• The state must make sure future history textbooks for public schools include a section on the 1930s deportation of more than 1 million U.S. citizens of Mexican descent. 
  • The word "alien" will be removed from California's labor code to describe workers who were not born in the United States. 
  • High school students who are not citizens may serve as election poll workers.

Law enforcement and the legal justice system have an array of different issues addressing documentation and immigration status.

  • Courts cannot consider a child's immigration status in civil actions involving liability.
  • Law enforcement agencies must certify in writing when immigrants in the country illegally are helpful as witnesses in criminal investigations so that those involved can apply for a "U-visa" that prevents deportation of crime victims. Ten-thousand U-visas are issued nationwide each year. 
  • Law enforcement agencies must by 2018 develop systems that would allow them to collect and report data on the people they stop, including perceived race and ethnicity, the reason for the encounter and the outcome. 

There are also new laws pertaining to social class and economic issues and those of the environment.

  • Dental students in their final year of study are permitted to provide some treatments at health fairs and other events that typically draw thousands of poor patients.
  • The state will provide $100 million annually in financial incentives for the installation of solar panels at apartment buildings for low-income residents. 
  • Limousines must have windows that can be pushed out for an emergency exit.

Looking at these new laws with a sociological eye, one can see that our government policies do reflect the social changes within our culture.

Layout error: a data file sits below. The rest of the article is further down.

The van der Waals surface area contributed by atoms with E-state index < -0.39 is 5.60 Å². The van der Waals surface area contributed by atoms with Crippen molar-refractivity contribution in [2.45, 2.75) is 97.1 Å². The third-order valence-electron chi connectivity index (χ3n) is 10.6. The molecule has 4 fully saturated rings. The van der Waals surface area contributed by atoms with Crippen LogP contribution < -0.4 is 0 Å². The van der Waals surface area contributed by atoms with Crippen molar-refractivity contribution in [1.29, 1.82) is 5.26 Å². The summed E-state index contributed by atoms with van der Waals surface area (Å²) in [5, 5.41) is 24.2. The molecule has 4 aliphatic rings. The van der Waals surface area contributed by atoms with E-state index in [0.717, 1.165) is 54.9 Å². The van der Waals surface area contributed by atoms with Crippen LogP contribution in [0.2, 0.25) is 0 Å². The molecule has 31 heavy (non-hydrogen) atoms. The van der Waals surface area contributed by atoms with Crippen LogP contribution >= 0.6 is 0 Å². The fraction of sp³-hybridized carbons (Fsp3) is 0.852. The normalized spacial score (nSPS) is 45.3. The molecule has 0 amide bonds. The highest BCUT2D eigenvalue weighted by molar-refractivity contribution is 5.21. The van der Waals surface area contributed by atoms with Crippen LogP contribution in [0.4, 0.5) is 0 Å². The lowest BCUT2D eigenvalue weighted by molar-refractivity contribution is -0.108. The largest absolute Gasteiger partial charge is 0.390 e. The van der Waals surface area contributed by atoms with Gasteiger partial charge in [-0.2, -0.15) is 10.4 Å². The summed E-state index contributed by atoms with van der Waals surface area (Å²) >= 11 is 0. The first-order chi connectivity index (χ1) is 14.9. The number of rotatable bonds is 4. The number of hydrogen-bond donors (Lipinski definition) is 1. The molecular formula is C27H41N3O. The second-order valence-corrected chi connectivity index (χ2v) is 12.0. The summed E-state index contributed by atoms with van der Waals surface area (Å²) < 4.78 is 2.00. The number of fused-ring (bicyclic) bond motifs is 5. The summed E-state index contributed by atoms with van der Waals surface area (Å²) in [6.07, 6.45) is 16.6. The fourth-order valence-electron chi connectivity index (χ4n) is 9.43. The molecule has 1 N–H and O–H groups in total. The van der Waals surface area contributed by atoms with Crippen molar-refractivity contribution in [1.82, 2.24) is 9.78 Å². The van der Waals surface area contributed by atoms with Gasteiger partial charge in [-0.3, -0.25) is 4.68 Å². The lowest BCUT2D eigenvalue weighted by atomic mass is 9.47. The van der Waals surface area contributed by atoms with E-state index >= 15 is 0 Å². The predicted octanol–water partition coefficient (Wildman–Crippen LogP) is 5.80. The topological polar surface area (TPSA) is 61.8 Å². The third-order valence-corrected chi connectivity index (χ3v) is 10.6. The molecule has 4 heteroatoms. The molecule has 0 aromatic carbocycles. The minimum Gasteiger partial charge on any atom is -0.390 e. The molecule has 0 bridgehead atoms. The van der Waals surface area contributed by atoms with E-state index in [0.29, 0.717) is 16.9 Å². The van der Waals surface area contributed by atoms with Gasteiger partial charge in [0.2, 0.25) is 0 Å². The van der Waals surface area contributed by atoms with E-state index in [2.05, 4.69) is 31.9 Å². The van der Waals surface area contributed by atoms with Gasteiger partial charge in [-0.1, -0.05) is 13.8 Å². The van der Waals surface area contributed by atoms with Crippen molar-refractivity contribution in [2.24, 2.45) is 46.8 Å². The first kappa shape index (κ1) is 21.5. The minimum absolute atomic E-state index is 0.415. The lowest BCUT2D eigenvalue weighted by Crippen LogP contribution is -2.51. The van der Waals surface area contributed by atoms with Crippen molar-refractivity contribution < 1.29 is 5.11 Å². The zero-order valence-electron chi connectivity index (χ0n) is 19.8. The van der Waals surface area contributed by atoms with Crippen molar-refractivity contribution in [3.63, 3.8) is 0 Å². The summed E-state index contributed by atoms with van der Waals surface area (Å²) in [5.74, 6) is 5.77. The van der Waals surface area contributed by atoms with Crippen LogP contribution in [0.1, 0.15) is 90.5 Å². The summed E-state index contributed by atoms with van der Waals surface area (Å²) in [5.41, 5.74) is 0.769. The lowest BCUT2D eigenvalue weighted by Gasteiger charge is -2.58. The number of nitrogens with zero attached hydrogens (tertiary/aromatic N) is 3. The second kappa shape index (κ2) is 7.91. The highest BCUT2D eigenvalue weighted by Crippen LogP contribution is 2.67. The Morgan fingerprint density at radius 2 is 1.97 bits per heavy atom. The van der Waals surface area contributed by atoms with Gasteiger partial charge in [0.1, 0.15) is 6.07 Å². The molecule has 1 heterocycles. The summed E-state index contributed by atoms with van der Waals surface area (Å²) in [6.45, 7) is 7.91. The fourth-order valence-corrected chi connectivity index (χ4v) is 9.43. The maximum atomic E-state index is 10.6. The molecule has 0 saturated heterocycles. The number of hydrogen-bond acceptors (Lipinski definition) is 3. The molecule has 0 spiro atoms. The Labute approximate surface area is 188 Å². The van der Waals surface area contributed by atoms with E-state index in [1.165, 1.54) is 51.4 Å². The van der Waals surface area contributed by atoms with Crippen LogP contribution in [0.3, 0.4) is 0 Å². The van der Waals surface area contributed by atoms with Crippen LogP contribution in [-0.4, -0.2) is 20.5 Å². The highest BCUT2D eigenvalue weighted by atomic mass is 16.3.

In sociology, we take a close look at the interactions between laws, norms, social behavior, and social structure. Using C. Wright Mills' brilliant concept of the sociological imagination helps us see the connection between our own personal biographies and the broader public societal histories. How will lives be affected by these changes in public policy?

As Peter L. Berger and Thomas Luckmann remind us in their book The Social Construction of Reality, we create society then forget that we did, so it takes on a life of its own and can make us feel that it's controlling us. Yet both are happening at the same time – we affect society and it affects us!

As these new laws reinforce existing or newly developing norms, will they impact and/or support actual change in societal dynamics?

Time will tell, of course, as we gather data so that we can analyze the effect of such policies upon behaviors and the quality of life in society.

What other laws on California's list – or on a list from your own state or country – would be useful to analyze sociologically? I invite you to discuss the many other issues and do deeper analyses of these laws to better understand social change from a sociological perspective.